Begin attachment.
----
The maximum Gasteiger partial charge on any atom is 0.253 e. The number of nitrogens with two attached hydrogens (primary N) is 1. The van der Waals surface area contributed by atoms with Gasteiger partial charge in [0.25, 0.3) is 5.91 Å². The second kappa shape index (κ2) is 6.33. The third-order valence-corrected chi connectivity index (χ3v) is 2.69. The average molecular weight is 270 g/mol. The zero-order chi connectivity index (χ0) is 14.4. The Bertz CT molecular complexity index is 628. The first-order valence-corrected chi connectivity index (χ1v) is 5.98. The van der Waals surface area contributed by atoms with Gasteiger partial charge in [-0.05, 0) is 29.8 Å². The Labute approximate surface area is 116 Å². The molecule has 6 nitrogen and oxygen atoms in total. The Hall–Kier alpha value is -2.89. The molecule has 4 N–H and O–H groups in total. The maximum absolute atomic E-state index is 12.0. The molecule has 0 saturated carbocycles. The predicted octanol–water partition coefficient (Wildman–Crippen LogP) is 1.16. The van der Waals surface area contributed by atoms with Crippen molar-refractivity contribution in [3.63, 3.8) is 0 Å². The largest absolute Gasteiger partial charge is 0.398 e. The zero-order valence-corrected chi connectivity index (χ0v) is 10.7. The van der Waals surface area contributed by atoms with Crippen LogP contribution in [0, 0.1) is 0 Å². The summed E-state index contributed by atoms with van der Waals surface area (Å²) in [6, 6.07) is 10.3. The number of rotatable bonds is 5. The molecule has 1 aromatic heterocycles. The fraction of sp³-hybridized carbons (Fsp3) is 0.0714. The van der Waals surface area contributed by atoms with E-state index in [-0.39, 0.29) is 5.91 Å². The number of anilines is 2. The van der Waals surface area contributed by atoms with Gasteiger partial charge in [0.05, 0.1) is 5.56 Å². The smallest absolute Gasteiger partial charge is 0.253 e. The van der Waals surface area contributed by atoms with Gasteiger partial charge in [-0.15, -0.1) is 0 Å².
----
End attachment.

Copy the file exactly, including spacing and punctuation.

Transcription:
The maximum Gasteiger partial charge on any atom is 0.253 e. The number of nitrogens with two attached hydrogens (primary N) is 1. The van der Waals surface area contributed by atoms with Gasteiger partial charge in [0.25, 0.3) is 5.91 Å². The second kappa shape index (κ2) is 6.33. The third-order valence-corrected chi connectivity index (χ3v) is 2.69. The average molecular weight is 270 g/mol. The zero-order chi connectivity index (χ0) is 14.4. The Bertz CT molecular complexity index is 628. The first-order valence-corrected chi connectivity index (χ1v) is 5.98. The van der Waals surface area contributed by atoms with Gasteiger partial charge in [-0.05, 0) is 29.8 Å². The Labute approximate surface area is 116 Å². The molecule has 6 nitrogen and oxygen atoms in total. The Hall–Kier alpha value is -2.89. The molecule has 4 N–H and O–H groups in total. The maximum absolute atomic E-state index is 12.0. The molecule has 0 saturated carbocycles. The predicted octanol–water partition coefficient (Wildman–Crippen LogP) is 1.16. The van der Waals surface area contributed by atoms with Crippen molar-refractivity contribution in [3.63, 3.8) is 0 Å². The largest absolute Gasteiger partial charge is 0.398 e. The zero-order valence-corrected chi connectivity index (χ0v) is 10.7. The van der Waals surface area contributed by atoms with Crippen LogP contribution in [0, 0.1) is 0 Å². The summed E-state index contributed by atoms with van der Waals surface area (Å²) in [6, 6.07) is 10.3. The number of rotatable bonds is 5. The molecule has 1 aromatic heterocycles. The fraction of sp³-hybridized carbons (Fsp3) is 0.0714. The van der Waals surface area contributed by atoms with E-state index in [-0.39, 0.29) is 5.91 Å². The number of anilines is 2. The van der Waals surface area contributed by atoms with Gasteiger partial charge in [0.05, 0.1) is 5.56 Å². The smallest absolute Gasteiger partial charge is 0.253 e. The van der Waals surface area contributed by atoms with Gasteiger partial charge in [-0.15, -0.1) is 0 Å².